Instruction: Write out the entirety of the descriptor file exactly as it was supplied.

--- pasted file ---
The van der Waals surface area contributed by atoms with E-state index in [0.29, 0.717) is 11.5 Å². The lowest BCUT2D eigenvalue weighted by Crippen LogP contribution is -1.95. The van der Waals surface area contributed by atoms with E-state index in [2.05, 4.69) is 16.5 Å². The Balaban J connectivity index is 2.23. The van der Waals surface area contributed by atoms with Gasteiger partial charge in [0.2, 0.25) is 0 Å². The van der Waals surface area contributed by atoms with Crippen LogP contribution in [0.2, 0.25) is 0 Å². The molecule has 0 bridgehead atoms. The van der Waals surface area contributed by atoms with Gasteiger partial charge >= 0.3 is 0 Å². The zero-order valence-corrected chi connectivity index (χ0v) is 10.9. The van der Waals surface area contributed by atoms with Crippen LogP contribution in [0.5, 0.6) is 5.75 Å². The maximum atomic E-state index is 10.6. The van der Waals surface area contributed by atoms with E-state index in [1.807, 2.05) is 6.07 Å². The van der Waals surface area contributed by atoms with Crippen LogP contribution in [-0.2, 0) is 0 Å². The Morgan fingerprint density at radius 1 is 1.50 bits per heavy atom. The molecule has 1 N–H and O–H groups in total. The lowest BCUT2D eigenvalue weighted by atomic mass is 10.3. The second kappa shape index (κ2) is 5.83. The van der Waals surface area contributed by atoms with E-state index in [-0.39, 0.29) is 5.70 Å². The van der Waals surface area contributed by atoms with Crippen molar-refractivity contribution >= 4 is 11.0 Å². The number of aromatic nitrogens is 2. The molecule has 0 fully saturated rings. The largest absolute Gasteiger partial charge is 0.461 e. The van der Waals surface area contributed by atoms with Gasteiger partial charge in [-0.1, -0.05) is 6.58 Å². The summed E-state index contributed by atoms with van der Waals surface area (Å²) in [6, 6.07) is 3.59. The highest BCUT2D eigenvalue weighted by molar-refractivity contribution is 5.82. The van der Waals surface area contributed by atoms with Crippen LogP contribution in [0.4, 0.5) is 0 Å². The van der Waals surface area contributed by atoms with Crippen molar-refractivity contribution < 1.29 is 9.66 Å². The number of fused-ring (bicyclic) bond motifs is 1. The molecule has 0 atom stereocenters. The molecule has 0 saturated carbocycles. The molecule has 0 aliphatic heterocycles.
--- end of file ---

The van der Waals surface area contributed by atoms with E-state index in [0.29, 0.717) is 11.5 Å². The lowest BCUT2D eigenvalue weighted by Crippen LogP contribution is -1.95. The van der Waals surface area contributed by atoms with E-state index in [2.05, 4.69) is 16.5 Å². The Balaban J connectivity index is 2.23. The van der Waals surface area contributed by atoms with Gasteiger partial charge in [0.2, 0.25) is 0 Å². The van der Waals surface area contributed by atoms with Crippen LogP contribution in [0.2, 0.25) is 0 Å². The molecule has 0 bridgehead atoms. The van der Waals surface area contributed by atoms with Gasteiger partial charge >= 0.3 is 0 Å². The zero-order valence-corrected chi connectivity index (χ0v) is 10.9. The van der Waals surface area contributed by atoms with Crippen LogP contribution in [0.5, 0.6) is 5.75 Å². The maximum atomic E-state index is 10.6. The van der Waals surface area contributed by atoms with E-state index in [1.807, 2.05) is 6.07 Å². The van der Waals surface area contributed by atoms with Crippen LogP contribution in [-0.2, 0) is 0 Å². The Morgan fingerprint density at radius 1 is 1.50 bits per heavy atom. The molecule has 1 N–H and O–H groups in total. The lowest BCUT2D eigenvalue weighted by atomic mass is 10.3. The second kappa shape index (κ2) is 5.83. The van der Waals surface area contributed by atoms with E-state index in [-0.39, 0.29) is 5.70 Å². The van der Waals surface area contributed by atoms with Crippen molar-refractivity contribution >= 4 is 11.0 Å². The number of aromatic nitrogens is 2. The molecule has 0 fully saturated rings. The largest absolute Gasteiger partial charge is 0.461 e. The van der Waals surface area contributed by atoms with Gasteiger partial charge in [-0.1, -0.05) is 6.58 Å². The summed E-state index contributed by atoms with van der Waals surface area (Å²) in [6, 6.07) is 3.59. The highest BCUT2D eigenvalue weighted by molar-refractivity contribution is 5.82. The van der Waals surface area contributed by atoms with Crippen LogP contribution in [0.4, 0.5) is 0 Å². The van der Waals surface area contributed by atoms with Crippen molar-refractivity contribution < 1.29 is 9.66 Å². The number of fused-ring (bicyclic) bond motifs is 1. The molecule has 0 atom stereocenters. The molecule has 0 saturated carbocycles. The molecule has 0 aliphatic heterocycles.